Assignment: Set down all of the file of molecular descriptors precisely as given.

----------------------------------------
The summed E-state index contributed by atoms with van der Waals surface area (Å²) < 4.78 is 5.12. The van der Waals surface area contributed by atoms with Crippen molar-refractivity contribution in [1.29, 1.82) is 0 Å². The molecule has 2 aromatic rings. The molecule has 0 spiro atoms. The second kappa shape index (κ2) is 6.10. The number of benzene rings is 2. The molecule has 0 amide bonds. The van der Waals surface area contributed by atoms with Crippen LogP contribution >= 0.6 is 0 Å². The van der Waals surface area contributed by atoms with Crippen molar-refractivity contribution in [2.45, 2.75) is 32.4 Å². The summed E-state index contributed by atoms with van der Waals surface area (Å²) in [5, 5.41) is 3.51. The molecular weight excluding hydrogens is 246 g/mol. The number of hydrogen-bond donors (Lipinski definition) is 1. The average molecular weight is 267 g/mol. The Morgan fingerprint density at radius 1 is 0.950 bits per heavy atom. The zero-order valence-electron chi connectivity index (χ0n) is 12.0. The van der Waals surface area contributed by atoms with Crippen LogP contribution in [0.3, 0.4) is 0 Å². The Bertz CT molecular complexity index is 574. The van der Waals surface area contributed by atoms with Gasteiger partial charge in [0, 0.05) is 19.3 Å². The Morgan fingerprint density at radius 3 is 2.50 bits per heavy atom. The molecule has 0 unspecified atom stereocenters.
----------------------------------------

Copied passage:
The summed E-state index contributed by atoms with van der Waals surface area (Å²) < 4.78 is 5.12. The van der Waals surface area contributed by atoms with Crippen molar-refractivity contribution in [1.29, 1.82) is 0 Å². The molecule has 2 aromatic rings. The molecule has 0 spiro atoms. The second kappa shape index (κ2) is 6.10. The number of benzene rings is 2. The molecule has 0 amide bonds. The van der Waals surface area contributed by atoms with Crippen LogP contribution >= 0.6 is 0 Å². The van der Waals surface area contributed by atoms with Crippen molar-refractivity contribution in [2.45, 2.75) is 32.4 Å². The summed E-state index contributed by atoms with van der Waals surface area (Å²) in [5, 5.41) is 3.51. The molecular weight excluding hydrogens is 246 g/mol. The number of hydrogen-bond donors (Lipinski definition) is 1. The average molecular weight is 267 g/mol. The Morgan fingerprint density at radius 1 is 0.950 bits per heavy atom. The zero-order valence-electron chi connectivity index (χ0n) is 12.0. The van der Waals surface area contributed by atoms with Crippen LogP contribution in [0.3, 0.4) is 0 Å². The Bertz CT molecular complexity index is 574. The van der Waals surface area contributed by atoms with Gasteiger partial charge in [0, 0.05) is 19.3 Å². The Morgan fingerprint density at radius 3 is 2.50 bits per heavy atom. The molecule has 0 unspecified atom stereocenters.